Beaver Excavating knows a good catch when they see one, and they saw promise from an early age in one of their standout employees, Rich, who currently works with the company as an Area Superintendent.
Rich knows a thing or two about determination. Growing up in a little town called Uhrichsville, Ohio, Rich first got a taste for the construction industry around 7 years old. A neighbor got a bulldozer, and Rich took every opportunity he could to become familiar with the machine. His curiosity started when he was young, and over the years, Rich came back to construction again and again.
After an injury prevented Rich from playing sports in high school, Rich started considering other options for his future.
“I took college prep classes and pretty quickly knew that college wasn’t for me,” Rich said. At age 15, he knew that the college path wasn’t going to be his path. “I went back to construction, which I had some experience in with my dad.”
Rich’s father had developed a strong career in the construction industry, and after starting as a paid contractor, he ended up working up through the ranks and retiring from a large construction company here in Ohio.
“When I knew that college wasn’t the right fit for me, I always came back to that bulldozer.”
The time Rich spent playing around on his neighbor’s bulldozer had started a path that would turn into Rich’s career.
“I decided to set some goals for myself, and construction was part of the plan.”
But first, Rich decided to enlist in the Army. He joined in February of 1995, and because he was not yet 18, his parents had to sign permission for him to join. Rich spent the rest of his high school career going to local training on the weekends and then to Missouri for basic training during the summer between his junior and senior years in high school.
While Rich’s friends were doing typical high school activities, he was setting out to accomplish the goals he had created for himself–and already making a mark through his service with the Army. At the time, the young military training program was still evolving, and Rich was the first young student in the area to participate in the high school program.
“My dad had a background in the military, and I had an idea of what I wanted to accomplish and who I wanted to be at the end of my time in service,” Rich said. “I was fortunate to be able to join as a combat engineer–62-Echo.”
The designation of 62E is Army Heavy Construction Equipment Operator, and Rich was on his way. He went to the Reserves the summer after high school and started his advanced technical training.
“I absolutely loved it,” Rich said. “I was 100% focused.”
When Rich’s time in the Army Reserves was finished in mid-1996, he returned home to Uhrichsville with plans to enroll in the local union. But when that plan didn’t turn out, Rich was undeterred.
“I had a friend at home whose dad was working in construction,” Rich recalled. “Every Sunday morning, I would stand in front of Gary’s house with a cup of coffee. After four months of doing this, I got a phone call from him. He was in Cincinnati on a job site, and he had someone quit on him. He asked if I could come the next morning and run their bulldozer.”
Rich headed down to Cincinnati, and when he arrived, he had the fresh challenge of convincing Gary’s boss to let Rich, who was just 19 years old at the time, to join the team.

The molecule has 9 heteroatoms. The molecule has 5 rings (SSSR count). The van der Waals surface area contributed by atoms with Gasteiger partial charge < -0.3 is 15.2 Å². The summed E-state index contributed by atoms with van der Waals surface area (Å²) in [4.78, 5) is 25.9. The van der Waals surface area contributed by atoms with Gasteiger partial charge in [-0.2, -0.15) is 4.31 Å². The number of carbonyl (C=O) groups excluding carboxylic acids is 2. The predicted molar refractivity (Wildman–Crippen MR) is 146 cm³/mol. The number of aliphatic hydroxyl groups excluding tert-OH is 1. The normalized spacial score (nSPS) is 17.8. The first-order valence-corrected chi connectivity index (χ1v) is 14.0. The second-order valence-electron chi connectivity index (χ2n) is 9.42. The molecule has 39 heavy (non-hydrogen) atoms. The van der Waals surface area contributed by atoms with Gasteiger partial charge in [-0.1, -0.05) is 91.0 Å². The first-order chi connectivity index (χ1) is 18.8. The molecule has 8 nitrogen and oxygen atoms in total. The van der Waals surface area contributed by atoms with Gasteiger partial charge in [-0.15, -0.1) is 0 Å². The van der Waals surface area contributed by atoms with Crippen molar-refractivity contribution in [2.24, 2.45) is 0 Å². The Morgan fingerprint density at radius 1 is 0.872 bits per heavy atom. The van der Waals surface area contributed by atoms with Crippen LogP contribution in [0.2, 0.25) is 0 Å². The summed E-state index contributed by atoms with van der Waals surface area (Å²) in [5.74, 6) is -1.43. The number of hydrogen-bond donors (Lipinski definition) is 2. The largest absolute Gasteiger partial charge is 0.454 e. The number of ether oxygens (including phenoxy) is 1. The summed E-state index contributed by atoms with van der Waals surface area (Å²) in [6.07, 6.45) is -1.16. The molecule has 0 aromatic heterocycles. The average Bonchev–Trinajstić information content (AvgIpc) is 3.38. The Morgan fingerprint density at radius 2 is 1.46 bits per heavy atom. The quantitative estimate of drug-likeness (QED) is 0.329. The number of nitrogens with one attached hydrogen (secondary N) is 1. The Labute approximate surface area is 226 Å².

“I promised him that I wouldn’t disappoint them if they gave me the chance,” Rich said.
He was right. Rich stayed on with that company for the next 2.5 years. During that time, he got his operator’s permit and joined the Operating Engineers union. Although Rich’s father offered to get him work at his current company, Rich passed on the opportunity.
“I didn’t want to be someone’s kid on the job, so I waited for nine months to get my next opportunity,” Rich said.
Then, in June 1999, he got the call to run scraper during a night shift with Beaver Excavating. It was the opportunity that Rich had been waiting for.
“It was big work with a family company, and I was ready to go,” Rich said.
Rich’s commitment was evident, and Beaver employees started showing him the ropes around the company, jobs, and different positions as they opened up.
“When something needed to be done, I wanted to be the one they called every time,” Rich said. By this time, Rich was married and building his own family, and he knew that his success was going to be built on consistently showing up and doing great work.
“I took on a lot of experiences and got to travel a bit, and I would take pretty much every opportunity that they sent to me,” Rich said. “I wanted to provide for my family, and that meant taking on work and being a reliable worker.”
Rich knew that he was surrounded by the best operators in the industry, and he took full advantage of that. At the same time, Rich pushed his career forward by interviewing for positions and promotions, even if he knew he wouldn’t get them so he could gain the experience of trying. Eventually, Rich got into several of Beaver’s internal leadership programs and worked his way up through the company. By 2007, Rich was in Supervision, and his role progressed and expanded every year. In 2015, Beaver landed the Portsmouth Bypass, a $150 million project. They handed the project in part to Rich, who had developed a reputation as a consistent, reliable leader.
Today, Rich continues to build with Beaver as a Large Project Supervisor and Area Superintendent managing multiple projects. To learn more about Beaver Excavating, visit https://www.beaverexcavating.com/.